• 09/21/2018

    U.S. Trade Representative Now Accepting Requests for Product Exclusions from New Chinese Import Tariff

    Client Alert

    Written by: Henry T. Chou and Quinn Zhao

    On September 17, 2018, President Trump announced that a 10% tariff on $200 billion worth of Chinese imports would take effect on September 24, 2018, with such duties set to rise to 25% on January 1, 2019. Approximately 300 of the 6,300 originally proposed categories of products (tariff lines) were removed as a result of public comments, leaving approximately 6,000 tariff lines subject to the new duties. Click here to view the updated Tariff List.

    Despite the apparent inevitability of this new tariff, there is a procedure for U.S. stakeholders to apply for product exclusion.  This past summer, the U.S. Trade Representative (USTR) released information about the process for applying for product exclusion. Under this process, U.S. stakeholders may request that particular products classified within a covered tariff classification be excluded from the additional duties.  All exclusion requests must be received by October 9, 2018.  Any exclusion granted by the USTR will be effective retroactively from the July 6, 2018 effective date of the additional duties, and extend for one year after the publication of the exclusion determination in the Federal Register.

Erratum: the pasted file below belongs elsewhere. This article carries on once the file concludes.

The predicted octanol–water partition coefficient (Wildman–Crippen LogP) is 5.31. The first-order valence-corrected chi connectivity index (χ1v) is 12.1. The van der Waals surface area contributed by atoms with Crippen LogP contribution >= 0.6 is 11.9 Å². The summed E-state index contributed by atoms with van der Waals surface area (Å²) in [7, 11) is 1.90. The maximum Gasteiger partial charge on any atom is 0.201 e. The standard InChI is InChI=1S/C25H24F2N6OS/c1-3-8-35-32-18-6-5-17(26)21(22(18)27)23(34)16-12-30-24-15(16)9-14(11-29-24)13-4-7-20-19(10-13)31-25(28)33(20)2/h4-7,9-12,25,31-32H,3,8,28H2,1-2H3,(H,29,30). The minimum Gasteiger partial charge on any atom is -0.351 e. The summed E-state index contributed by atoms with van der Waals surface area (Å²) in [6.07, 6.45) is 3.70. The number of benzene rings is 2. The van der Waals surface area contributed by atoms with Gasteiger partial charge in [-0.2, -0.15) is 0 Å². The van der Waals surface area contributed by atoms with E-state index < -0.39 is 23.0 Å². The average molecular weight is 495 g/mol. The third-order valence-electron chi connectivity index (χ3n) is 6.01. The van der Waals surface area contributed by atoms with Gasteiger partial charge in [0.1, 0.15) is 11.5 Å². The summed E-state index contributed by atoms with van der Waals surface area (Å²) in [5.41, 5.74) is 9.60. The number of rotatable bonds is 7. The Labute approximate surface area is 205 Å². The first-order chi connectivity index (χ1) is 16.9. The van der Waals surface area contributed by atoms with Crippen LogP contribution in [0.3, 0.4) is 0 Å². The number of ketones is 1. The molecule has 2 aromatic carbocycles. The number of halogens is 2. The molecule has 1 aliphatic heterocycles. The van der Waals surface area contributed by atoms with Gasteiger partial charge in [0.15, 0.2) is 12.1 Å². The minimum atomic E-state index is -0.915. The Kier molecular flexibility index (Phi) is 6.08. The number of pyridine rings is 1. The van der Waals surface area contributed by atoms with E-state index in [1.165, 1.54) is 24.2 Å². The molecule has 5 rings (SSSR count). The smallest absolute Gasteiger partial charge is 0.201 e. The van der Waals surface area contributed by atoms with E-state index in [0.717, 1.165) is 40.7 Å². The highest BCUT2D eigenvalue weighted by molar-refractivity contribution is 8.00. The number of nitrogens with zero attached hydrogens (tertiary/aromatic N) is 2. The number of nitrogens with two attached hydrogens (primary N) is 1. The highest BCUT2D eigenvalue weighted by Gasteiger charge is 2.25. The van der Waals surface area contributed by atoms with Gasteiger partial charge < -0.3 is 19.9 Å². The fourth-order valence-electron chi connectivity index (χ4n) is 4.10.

As stated in the notice, any request for exclusion must include the following information:

    • Identification of the particular product in terms of the physical characteristics (e.g., dimensions, material composition, or other characteristics) that distinguish it from five other products within the covered eight-digit subheading.
    • The 10 digit subheading of the HTSUS most applicable to the particular product requested for exclusion.
    • Requestors must provide the annual quantity and value of the Chinese-origin product that the requestor purchased in each of the last three years.
    • Whether the particular product is available only from China. In addressing this factor, requestors should address specifically whether the particular product and/or a comparable product is available from sources in the United States and/or in third countries.
    • Whether the imposition of additional duties on the particular product would cause severe economic harm to the requestor or other U.S. interests.
    • Whether the particular product is strategically important or related to “Made in China 2025” or other Chinese industrial programs.

    There is still time to act if a product that you import is subject to the impending tariff.  Hill Wallack LLP stands ready to assist its clients in minimizing the effects of the tariff.

    ©2018 Hill Wallack LLP. All rights reserved. Please contact Hill Wallack for permission to reprint. Notice: The purpose of this Client Alert is to identify select developments that may be of interest to readers. The information contained herein is abridged and summarized from various sources, accuracy and completeness of which cannot be assured. This Client Alert should not be construed as legal advice or opinion, and is not a substitute for the advice of counsel.